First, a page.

At least 20 people were killed and more than 50 injured in a suicide bombing and gun battle in the Afghan capital of Kabul yesterday, the government said today.
The attack took place at the office of vice-presidential candidate Amrullah Saleh just hours after he and his running mate President Ashraf Ghani launched their respective election campaigns.
Mr Saleh was slightly injured in the attack during which Afghan forces killed three militants who entered his office and opened fire.
More than 150 civilians were rescued in the six-hour operation, Interior Ministry spokesman Nasrat Rahimi said today.
Mr Saleh was evacuated from the building and moved to a safe location, along with dozens of other bystanders trapped inside the offices, Mr Rahimi said.
Former head of Afghanistan’s intelligence services Mr Saleh is known for his anti-Pakistan and anti-Taliban positions.
The gun battle came after a suicide bomber blew himself up during rush hour in the Afghan capital.
No group had claimed responsibility for the attack at the time the Star went to print but government officials hinted that they believed Taliban militants were responsible.
Presidential elections are due to take place on September 28, but the security situation in Afghanistan continues to deteriorate.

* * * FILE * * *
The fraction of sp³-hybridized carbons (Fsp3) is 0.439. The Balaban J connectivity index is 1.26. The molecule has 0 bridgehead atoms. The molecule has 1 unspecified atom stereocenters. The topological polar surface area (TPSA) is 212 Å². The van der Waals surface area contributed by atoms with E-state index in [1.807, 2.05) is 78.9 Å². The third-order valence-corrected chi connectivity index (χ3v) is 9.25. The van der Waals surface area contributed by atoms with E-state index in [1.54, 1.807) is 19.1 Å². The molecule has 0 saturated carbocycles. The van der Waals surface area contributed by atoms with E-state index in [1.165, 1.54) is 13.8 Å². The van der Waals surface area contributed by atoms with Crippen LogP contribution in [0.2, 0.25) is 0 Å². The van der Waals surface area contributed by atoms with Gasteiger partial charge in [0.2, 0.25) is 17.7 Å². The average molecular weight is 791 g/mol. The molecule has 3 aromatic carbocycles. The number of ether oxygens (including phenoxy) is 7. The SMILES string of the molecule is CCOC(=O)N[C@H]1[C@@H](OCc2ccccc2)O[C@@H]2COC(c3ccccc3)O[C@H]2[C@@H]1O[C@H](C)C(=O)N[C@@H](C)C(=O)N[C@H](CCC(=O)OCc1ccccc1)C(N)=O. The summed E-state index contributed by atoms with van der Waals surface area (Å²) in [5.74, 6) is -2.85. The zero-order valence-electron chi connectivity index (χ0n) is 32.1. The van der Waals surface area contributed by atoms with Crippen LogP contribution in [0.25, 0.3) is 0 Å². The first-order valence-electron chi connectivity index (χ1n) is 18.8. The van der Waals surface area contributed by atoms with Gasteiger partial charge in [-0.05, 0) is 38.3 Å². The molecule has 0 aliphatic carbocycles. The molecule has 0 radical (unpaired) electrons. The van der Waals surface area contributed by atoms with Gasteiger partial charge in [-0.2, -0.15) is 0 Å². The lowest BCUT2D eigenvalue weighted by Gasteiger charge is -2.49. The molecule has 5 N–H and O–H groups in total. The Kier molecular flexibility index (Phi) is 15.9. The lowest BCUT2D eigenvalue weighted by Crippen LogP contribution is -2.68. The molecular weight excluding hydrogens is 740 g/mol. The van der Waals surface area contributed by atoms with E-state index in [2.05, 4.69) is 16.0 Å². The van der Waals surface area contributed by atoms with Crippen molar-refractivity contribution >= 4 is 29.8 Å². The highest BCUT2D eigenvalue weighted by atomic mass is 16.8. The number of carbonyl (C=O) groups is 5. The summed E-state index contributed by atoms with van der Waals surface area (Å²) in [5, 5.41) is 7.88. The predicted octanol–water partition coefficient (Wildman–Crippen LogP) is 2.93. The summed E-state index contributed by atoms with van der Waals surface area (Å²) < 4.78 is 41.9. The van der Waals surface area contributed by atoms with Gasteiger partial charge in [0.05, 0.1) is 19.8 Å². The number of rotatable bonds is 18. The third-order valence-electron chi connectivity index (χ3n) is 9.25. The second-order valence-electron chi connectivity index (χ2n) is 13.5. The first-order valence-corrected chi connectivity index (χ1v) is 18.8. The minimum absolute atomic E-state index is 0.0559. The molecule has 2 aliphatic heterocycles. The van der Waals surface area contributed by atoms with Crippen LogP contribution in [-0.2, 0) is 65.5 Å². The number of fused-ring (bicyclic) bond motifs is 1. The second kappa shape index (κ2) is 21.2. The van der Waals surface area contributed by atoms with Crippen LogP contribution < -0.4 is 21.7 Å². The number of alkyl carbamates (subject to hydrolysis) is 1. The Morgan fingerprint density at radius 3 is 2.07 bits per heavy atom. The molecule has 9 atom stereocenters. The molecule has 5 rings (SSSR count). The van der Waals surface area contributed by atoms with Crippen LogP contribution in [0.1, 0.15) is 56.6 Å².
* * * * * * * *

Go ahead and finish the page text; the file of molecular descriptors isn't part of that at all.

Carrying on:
Both a resurgent Taliban and Isis jihadists are mounting almost daily attacks on Afghan forces, state employees and civilians.
Fighting continues between government forces and jihadists despite US and Taliban negotiators holding peace talks in the Gulf state of Qatar.
They are hoping to reach a deal that will bring stability to Afghanistan, leading to the withdrawal of all US and other foreign forces from the country.
But US President Donald Trump inflamed tensions further last week when he boasted he could end the war “in a week” but doesn’t want to “kill 10 million people.”
Officials in Washington are believed to be pressuring Kabul to call off the elections for fear that a corrupt and fraudulent poll may derail the peace talks.
Afghan-to-Afghan negotiations appear to have stalled, with the Taliban refusing to meet government representatives in an official capacity, deeming them “puppets of Washington.”
Taliban spokesman Suhail Shaheen said the Islamists would not enter discussions with Mr Ghani’s administration until the announcement of a foreign troop withdrawal.
About 14,000 US troops remain in Afghanistan as part of a Nato mission to train, assist and advise Afghan forces and to carry out counterterrorism operations.